What Does a Private Investigator Do?
When you think of private investigators, you may have visions of Sam Spade or Sherlock Holmes rushing down dark alleys in hot pursuit of a shady character. Real-world private investigators, also known as private detectives, actually have very different jobs. Keep reading to learn more about the world of private investigators. Schools offering Law Enforcement degrees can also be found in these popular choices.
First and foremost, private investigators must work within the law at all times. Like a police officer, a private investigator can't present evidence that wasn't legally obtained. They also have less authority than police officers. For example, while a police officer might obtain a probable cause warrant to enter someone's home, a private investigator has no such avenue.
You'll find much of your time will be spent at a computer if you become a private investigator. A great deal of information can be found through digital formats and some investigators specialize in data retrieval. Database searches can turn up records of prior arrests, social networking information, criminal convictions, and personal associations.
You might find yourself working surveillance in a number of ways. You could go undercover to learn more about a suspect. You might find yourself spending hours in an inconspicuous location waiting to get photographic evidence. Surveillance, however, doesn't include methodologies such as wire-tapping or any other means that would require a legal warrant.
As a private investigator, you may find yourself assisting corporations or legal offices in fact-finding missions. Insurance companies hire private investigators to perform surveillance on someone who is suspected of filing a fraudulent claim. Companies may need a background check done on a prospective employee. You may be called to help with identity theft cases or track the origin of threatening e-mail.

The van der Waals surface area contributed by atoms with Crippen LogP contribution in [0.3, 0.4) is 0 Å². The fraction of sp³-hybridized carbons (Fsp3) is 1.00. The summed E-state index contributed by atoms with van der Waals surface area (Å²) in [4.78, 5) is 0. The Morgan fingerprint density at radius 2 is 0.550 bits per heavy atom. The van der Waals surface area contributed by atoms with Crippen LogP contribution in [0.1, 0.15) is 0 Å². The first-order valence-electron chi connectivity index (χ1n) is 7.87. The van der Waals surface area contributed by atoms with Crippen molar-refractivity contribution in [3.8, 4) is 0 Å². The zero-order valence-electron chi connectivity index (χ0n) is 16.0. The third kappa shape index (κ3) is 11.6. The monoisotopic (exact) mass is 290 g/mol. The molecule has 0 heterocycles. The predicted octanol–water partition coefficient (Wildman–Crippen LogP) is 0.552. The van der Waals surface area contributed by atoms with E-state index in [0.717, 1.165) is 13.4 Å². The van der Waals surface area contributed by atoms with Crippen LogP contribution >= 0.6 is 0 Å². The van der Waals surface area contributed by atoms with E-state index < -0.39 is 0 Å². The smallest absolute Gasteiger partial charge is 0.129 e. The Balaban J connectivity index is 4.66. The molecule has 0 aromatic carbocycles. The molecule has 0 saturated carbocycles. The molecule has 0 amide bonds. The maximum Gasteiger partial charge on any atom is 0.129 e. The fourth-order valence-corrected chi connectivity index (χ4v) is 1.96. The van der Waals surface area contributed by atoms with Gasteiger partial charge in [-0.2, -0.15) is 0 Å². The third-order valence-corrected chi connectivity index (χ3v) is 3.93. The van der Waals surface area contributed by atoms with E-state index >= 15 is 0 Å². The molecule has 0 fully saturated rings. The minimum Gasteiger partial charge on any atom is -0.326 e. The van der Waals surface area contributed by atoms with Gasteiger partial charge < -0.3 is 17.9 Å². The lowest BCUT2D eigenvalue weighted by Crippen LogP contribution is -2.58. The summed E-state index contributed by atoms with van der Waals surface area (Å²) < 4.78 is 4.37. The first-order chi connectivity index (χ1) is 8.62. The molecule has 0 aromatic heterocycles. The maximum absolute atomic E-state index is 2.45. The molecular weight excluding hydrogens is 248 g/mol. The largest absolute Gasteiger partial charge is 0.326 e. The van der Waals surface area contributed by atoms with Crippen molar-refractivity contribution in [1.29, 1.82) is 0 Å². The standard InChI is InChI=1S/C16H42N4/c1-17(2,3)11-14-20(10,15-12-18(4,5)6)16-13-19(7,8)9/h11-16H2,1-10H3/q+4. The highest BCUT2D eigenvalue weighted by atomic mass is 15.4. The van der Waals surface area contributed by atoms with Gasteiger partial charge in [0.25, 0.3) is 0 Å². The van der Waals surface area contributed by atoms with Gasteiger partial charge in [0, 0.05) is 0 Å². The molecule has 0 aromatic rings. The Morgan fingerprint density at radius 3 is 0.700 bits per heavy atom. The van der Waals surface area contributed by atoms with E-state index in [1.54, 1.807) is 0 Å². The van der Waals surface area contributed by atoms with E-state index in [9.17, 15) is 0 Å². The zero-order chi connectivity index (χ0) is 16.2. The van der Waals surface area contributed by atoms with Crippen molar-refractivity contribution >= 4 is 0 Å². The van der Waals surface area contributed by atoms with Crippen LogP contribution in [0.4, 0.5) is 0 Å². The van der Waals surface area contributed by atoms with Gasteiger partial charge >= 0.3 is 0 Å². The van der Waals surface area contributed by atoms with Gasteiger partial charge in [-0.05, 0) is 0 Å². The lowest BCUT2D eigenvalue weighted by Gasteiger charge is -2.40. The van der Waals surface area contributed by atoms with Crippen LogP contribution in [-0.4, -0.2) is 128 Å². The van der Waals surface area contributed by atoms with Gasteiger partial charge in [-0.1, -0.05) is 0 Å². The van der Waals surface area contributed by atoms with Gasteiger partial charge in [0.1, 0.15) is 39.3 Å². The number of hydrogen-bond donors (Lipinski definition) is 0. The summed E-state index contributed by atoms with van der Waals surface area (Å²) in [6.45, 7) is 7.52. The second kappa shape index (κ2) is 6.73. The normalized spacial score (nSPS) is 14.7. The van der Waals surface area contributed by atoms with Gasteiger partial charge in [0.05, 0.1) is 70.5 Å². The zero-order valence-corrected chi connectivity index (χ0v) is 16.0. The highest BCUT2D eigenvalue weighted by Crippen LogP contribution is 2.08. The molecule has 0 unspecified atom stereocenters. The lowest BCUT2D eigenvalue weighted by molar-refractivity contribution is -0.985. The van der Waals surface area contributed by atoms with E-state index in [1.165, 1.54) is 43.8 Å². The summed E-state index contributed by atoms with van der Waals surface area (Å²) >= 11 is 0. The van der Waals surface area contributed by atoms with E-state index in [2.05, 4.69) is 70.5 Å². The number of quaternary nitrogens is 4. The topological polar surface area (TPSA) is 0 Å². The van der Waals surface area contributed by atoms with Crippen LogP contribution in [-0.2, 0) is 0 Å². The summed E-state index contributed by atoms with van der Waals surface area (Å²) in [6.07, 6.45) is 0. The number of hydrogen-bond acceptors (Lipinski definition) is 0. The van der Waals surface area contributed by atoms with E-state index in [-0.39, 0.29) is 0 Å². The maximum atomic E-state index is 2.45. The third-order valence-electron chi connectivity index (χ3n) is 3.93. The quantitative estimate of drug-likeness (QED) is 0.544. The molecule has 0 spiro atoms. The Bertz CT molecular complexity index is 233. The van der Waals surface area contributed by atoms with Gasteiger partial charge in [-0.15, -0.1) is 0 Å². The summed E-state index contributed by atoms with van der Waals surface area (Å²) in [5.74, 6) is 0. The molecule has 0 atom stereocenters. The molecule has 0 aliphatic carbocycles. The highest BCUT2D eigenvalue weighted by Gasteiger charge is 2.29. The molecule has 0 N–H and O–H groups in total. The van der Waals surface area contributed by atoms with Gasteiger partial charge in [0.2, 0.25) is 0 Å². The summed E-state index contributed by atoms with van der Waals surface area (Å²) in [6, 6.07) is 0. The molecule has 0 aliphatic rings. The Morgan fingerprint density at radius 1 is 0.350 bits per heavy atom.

On a smaller scale, you might be hired by an individual who suspects a significant other of infidelity. In missing person cases, the police can only investigate so far before they must redirect their attention to other civil issues, but a private investigator can continue a missing person search where the police left off. On occasion, someone might hire you to investigate a cold case - one that law enforcement agencies have stopped pursuing.
As of 2014, 46 states require private investigators to become licensed, according to PI Magazine (www.pimagazine.com). Many states will consider you eligible for a license after you've worked for investigative services companies for some time. Some states let you substitute a degree in a criminal justice field for part of the experience requirements. You'll need to check with your individual state licensing board for specific requirements.
Salary Info and Job Outlook
According to the U.S. Bureau of Labor Statistics (BLS, www.bls.gov), the median annual salary earned by private detectives and investigators was $45,740 in May 2012. The employment of such professionals is expected to grow by 11% between 2012 and 2022, per the BLS.
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